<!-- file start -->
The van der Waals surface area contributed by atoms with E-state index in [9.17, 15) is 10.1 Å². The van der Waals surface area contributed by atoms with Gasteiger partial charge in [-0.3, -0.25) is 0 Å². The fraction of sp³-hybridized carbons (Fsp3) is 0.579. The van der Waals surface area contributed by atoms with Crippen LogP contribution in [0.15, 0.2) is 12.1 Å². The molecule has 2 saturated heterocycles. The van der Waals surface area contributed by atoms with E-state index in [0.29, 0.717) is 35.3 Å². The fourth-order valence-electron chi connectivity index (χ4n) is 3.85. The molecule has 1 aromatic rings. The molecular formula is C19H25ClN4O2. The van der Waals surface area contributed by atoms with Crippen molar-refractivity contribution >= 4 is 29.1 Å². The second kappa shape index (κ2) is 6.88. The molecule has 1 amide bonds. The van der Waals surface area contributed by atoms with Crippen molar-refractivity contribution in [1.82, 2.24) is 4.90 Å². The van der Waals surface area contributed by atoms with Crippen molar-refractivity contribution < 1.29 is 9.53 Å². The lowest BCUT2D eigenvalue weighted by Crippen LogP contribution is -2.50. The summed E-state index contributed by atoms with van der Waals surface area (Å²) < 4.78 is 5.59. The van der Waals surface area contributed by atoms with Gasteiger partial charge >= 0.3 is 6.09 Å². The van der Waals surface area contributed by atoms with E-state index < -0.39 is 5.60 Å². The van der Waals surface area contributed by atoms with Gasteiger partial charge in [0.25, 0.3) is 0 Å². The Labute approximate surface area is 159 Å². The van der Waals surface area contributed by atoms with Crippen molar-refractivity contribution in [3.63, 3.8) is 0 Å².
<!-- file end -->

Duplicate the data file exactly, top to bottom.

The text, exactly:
The van der Waals surface area contributed by atoms with E-state index in [9.17, 15) is 10.1 Å². The van der Waals surface area contributed by atoms with Gasteiger partial charge in [-0.3, -0.25) is 0 Å². The fraction of sp³-hybridized carbons (Fsp3) is 0.579. The van der Waals surface area contributed by atoms with Crippen LogP contribution in [0.15, 0.2) is 12.1 Å². The molecule has 2 saturated heterocycles. The van der Waals surface area contributed by atoms with E-state index in [0.29, 0.717) is 35.3 Å². The fourth-order valence-electron chi connectivity index (χ4n) is 3.85. The molecule has 1 aromatic rings. The molecular formula is C19H25ClN4O2. The van der Waals surface area contributed by atoms with Crippen molar-refractivity contribution >= 4 is 29.1 Å². The second kappa shape index (κ2) is 6.88. The molecule has 1 amide bonds. The van der Waals surface area contributed by atoms with Crippen molar-refractivity contribution in [1.82, 2.24) is 4.90 Å². The van der Waals surface area contributed by atoms with Crippen molar-refractivity contribution < 1.29 is 9.53 Å². The lowest BCUT2D eigenvalue weighted by Crippen LogP contribution is -2.50. The summed E-state index contributed by atoms with van der Waals surface area (Å²) < 4.78 is 5.59. The van der Waals surface area contributed by atoms with Gasteiger partial charge >= 0.3 is 6.09 Å². The van der Waals surface area contributed by atoms with E-state index < -0.39 is 5.60 Å². The van der Waals surface area contributed by atoms with Gasteiger partial charge in [0.25, 0.3) is 0 Å². The Labute approximate surface area is 159 Å². The van der Waals surface area contributed by atoms with Crippen molar-refractivity contribution in [3.63, 3.8) is 0 Å².